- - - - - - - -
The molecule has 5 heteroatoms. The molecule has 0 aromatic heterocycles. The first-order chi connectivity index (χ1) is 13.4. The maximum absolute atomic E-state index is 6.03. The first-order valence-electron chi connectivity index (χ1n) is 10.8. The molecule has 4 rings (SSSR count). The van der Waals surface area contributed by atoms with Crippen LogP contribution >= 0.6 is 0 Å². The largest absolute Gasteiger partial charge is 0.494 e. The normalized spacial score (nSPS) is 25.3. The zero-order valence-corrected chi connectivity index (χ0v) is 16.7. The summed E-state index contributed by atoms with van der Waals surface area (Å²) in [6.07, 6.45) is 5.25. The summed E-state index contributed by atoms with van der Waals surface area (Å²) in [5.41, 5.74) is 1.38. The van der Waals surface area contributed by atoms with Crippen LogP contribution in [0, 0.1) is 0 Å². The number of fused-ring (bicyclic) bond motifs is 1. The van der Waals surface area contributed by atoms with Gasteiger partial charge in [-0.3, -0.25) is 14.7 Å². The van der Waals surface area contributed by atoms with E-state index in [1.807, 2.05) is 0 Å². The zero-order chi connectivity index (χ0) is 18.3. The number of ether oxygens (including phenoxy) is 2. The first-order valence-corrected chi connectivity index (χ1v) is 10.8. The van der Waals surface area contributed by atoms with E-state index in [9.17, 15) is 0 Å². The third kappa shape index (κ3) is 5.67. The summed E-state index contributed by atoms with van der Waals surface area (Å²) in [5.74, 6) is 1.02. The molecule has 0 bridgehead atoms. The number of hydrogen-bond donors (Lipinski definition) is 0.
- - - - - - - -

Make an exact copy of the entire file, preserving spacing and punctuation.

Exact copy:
The molecule has 5 heteroatoms. The molecule has 0 aromatic heterocycles. The first-order chi connectivity index (χ1) is 13.4. The maximum absolute atomic E-state index is 6.03. The first-order valence-electron chi connectivity index (χ1n) is 10.8. The molecule has 4 rings (SSSR count). The van der Waals surface area contributed by atoms with Crippen LogP contribution >= 0.6 is 0 Å². The largest absolute Gasteiger partial charge is 0.494 e. The normalized spacial score (nSPS) is 25.3. The zero-order valence-corrected chi connectivity index (χ0v) is 16.7. The summed E-state index contributed by atoms with van der Waals surface area (Å²) in [6.07, 6.45) is 5.25. The summed E-state index contributed by atoms with van der Waals surface area (Å²) in [5.41, 5.74) is 1.38. The van der Waals surface area contributed by atoms with Crippen LogP contribution in [0, 0.1) is 0 Å². The number of fused-ring (bicyclic) bond motifs is 1. The van der Waals surface area contributed by atoms with Gasteiger partial charge in [-0.3, -0.25) is 14.7 Å². The van der Waals surface area contributed by atoms with E-state index in [1.807, 2.05) is 0 Å². The zero-order chi connectivity index (χ0) is 18.3. The number of ether oxygens (including phenoxy) is 2. The first-order valence-corrected chi connectivity index (χ1v) is 10.8. The van der Waals surface area contributed by atoms with E-state index in [9.17, 15) is 0 Å². The third kappa shape index (κ3) is 5.67. The summed E-state index contributed by atoms with van der Waals surface area (Å²) in [5.74, 6) is 1.02. The molecule has 0 bridgehead atoms. The number of hydrogen-bond donors (Lipinski definition) is 0.